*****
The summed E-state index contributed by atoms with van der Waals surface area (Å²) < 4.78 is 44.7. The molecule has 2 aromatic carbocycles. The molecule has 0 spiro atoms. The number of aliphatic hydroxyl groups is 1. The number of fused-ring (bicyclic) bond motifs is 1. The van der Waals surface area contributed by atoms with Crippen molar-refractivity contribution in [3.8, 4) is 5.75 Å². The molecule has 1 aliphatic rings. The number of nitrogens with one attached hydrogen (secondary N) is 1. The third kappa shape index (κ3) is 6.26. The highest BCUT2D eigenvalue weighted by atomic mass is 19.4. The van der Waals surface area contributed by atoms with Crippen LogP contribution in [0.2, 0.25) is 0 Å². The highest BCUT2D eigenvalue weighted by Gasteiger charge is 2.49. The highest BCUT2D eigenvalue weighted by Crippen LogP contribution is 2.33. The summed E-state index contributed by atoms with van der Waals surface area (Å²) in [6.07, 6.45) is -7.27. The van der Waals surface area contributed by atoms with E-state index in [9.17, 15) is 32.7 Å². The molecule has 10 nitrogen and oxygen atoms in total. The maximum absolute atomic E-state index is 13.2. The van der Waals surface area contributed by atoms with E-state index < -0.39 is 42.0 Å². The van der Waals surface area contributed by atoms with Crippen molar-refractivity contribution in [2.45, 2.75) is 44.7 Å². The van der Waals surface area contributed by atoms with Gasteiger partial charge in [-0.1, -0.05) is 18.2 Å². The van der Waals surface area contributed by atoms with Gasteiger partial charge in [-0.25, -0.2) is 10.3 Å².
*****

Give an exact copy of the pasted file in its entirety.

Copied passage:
The summed E-state index contributed by atoms with van der Waals surface area (Å²) < 4.78 is 44.7. The molecule has 2 aromatic carbocycles. The molecule has 0 spiro atoms. The number of aliphatic hydroxyl groups is 1. The number of fused-ring (bicyclic) bond motifs is 1. The van der Waals surface area contributed by atoms with Crippen molar-refractivity contribution in [3.8, 4) is 5.75 Å². The molecule has 1 aliphatic rings. The number of nitrogens with one attached hydrogen (secondary N) is 1. The third kappa shape index (κ3) is 6.26. The highest BCUT2D eigenvalue weighted by atomic mass is 19.4. The van der Waals surface area contributed by atoms with Crippen LogP contribution in [0.2, 0.25) is 0 Å². The highest BCUT2D eigenvalue weighted by Gasteiger charge is 2.49. The highest BCUT2D eigenvalue weighted by Crippen LogP contribution is 2.33. The summed E-state index contributed by atoms with van der Waals surface area (Å²) in [6.07, 6.45) is -7.27. The van der Waals surface area contributed by atoms with E-state index in [9.17, 15) is 32.7 Å². The molecule has 10 nitrogen and oxygen atoms in total. The maximum absolute atomic E-state index is 13.2. The van der Waals surface area contributed by atoms with E-state index < -0.39 is 42.0 Å². The van der Waals surface area contributed by atoms with Crippen molar-refractivity contribution in [2.45, 2.75) is 44.7 Å². The van der Waals surface area contributed by atoms with Gasteiger partial charge in [-0.1, -0.05) is 18.2 Å². The van der Waals surface area contributed by atoms with Gasteiger partial charge in [-0.25, -0.2) is 10.3 Å².